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I have code that looks like this:

module A
    def b(a)
      a+1
    end
end
class B
   include A
end

I would like to write a method in the class B that looks sort of like this

class B
   def b(a)
      if a==2     # are you sure? same result as the old method
         3
      else
         A.b(a)
      end
   end
end

How do I go about doing this in Ruby?

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you meant "module A" ... not method A ... ? And returning '3' in case of a==2 is probably not a good case, because that's the same result as the original b(a) method -- this way you won't see the difference –  Tilo Oct 19 '11 at 22:55
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2 Answers

up vote 5 down vote accepted

You want the super function, which invokes the 'previous' definition of the function:

module A
  def b(a)
    p 'A.b'
  end
end

class B
  include A

  def b(a)
    if a == 2
      p 'B.b'
    else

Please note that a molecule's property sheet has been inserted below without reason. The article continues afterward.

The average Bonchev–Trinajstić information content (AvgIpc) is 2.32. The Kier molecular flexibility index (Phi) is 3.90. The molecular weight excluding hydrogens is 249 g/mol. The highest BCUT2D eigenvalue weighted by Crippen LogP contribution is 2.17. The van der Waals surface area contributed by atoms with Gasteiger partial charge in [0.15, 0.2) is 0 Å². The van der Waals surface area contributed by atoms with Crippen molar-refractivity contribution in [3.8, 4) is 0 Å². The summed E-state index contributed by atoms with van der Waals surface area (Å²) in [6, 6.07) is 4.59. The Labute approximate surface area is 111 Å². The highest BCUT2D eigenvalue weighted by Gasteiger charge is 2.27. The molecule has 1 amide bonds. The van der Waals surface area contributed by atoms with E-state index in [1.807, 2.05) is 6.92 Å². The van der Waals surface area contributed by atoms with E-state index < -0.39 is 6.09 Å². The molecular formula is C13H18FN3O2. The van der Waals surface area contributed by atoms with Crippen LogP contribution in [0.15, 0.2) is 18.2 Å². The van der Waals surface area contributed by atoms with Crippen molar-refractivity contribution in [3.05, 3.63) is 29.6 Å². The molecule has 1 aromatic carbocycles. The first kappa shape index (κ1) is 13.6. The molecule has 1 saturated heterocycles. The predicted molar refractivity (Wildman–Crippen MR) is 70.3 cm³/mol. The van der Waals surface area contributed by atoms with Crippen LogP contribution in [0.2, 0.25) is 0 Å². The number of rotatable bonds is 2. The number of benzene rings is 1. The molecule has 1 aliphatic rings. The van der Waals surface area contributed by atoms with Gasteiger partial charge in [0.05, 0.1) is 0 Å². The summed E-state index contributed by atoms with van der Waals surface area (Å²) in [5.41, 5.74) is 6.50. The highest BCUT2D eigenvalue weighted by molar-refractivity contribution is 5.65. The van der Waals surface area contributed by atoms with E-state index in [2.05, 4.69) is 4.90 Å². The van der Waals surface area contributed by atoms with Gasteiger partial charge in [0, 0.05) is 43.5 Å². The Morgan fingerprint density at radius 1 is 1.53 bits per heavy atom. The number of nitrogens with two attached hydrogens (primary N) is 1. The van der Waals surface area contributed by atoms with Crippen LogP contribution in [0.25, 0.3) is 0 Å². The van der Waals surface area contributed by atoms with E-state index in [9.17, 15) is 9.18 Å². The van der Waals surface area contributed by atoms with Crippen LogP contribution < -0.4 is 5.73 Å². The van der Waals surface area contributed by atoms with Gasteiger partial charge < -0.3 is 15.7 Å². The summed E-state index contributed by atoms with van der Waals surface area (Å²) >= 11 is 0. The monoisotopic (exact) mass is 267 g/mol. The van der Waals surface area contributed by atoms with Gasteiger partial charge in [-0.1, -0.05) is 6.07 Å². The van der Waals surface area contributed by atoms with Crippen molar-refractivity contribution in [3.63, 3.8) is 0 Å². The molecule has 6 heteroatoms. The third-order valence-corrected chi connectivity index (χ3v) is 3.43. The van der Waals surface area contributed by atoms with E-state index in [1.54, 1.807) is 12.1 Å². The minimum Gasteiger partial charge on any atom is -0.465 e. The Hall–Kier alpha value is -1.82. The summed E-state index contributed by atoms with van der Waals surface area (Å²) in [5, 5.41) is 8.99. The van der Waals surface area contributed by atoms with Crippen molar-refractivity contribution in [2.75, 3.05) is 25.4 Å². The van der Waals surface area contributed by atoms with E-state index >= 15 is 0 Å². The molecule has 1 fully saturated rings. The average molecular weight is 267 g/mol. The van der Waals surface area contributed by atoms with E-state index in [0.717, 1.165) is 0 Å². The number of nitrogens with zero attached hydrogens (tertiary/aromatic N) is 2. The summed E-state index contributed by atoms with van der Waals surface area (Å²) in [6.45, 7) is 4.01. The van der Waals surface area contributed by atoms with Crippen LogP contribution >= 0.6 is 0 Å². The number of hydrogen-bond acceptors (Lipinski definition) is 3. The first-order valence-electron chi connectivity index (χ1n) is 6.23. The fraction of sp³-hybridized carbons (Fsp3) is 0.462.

super(a) # Or even just `super`
    end
  end
end

b = B.new
b.b(2) # "B.b"
b.b(5) # "A.b"
share|improve this answer
    
Thanks, didn't know that worked with modules. Thought it was only for super classes. –  davorb Oct 19 '11 at 23:12
2  
You don't even need to pass (a) to super. Just super without any arguments (but no empty parentheses) passes all arguments and any block to the superclass method. –  d11wtq Oct 20 '11 at 0:45
1  
@vodnik, modules are inserted into the inheritance hierarchy when you call include, so generally speaking, they behave like superclasses when used as mixins. –  d11wtq Oct 20 '11 at 3:40
    
@d11wtq Thanks for the note on parentheses, guess this would come down to preference, for the sake of clarity I'm gonna leave them in. –  connec Oct 20 '11 at 17:46
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class B
  alias old_b b  # one way to memorize the old method b , using super below is also possible

  def b(a)
    if a==2
        '3'     # returning a string here, so you can see that it works
    else
      old_b(a)   # or call super here
    end
  end
end



ruby-1.9.2-p0 >   x = B.new
 => #<B:0x00000001029c88> 
ruby-1.9.2-p0 > 
ruby-1.9.2-p0 >   x.b(1) 
 => 2 
ruby-1.9.2-p0 > x.b(2)
 => "3"
ruby-1.9.2-p0 > x.b(3)
 => 4 
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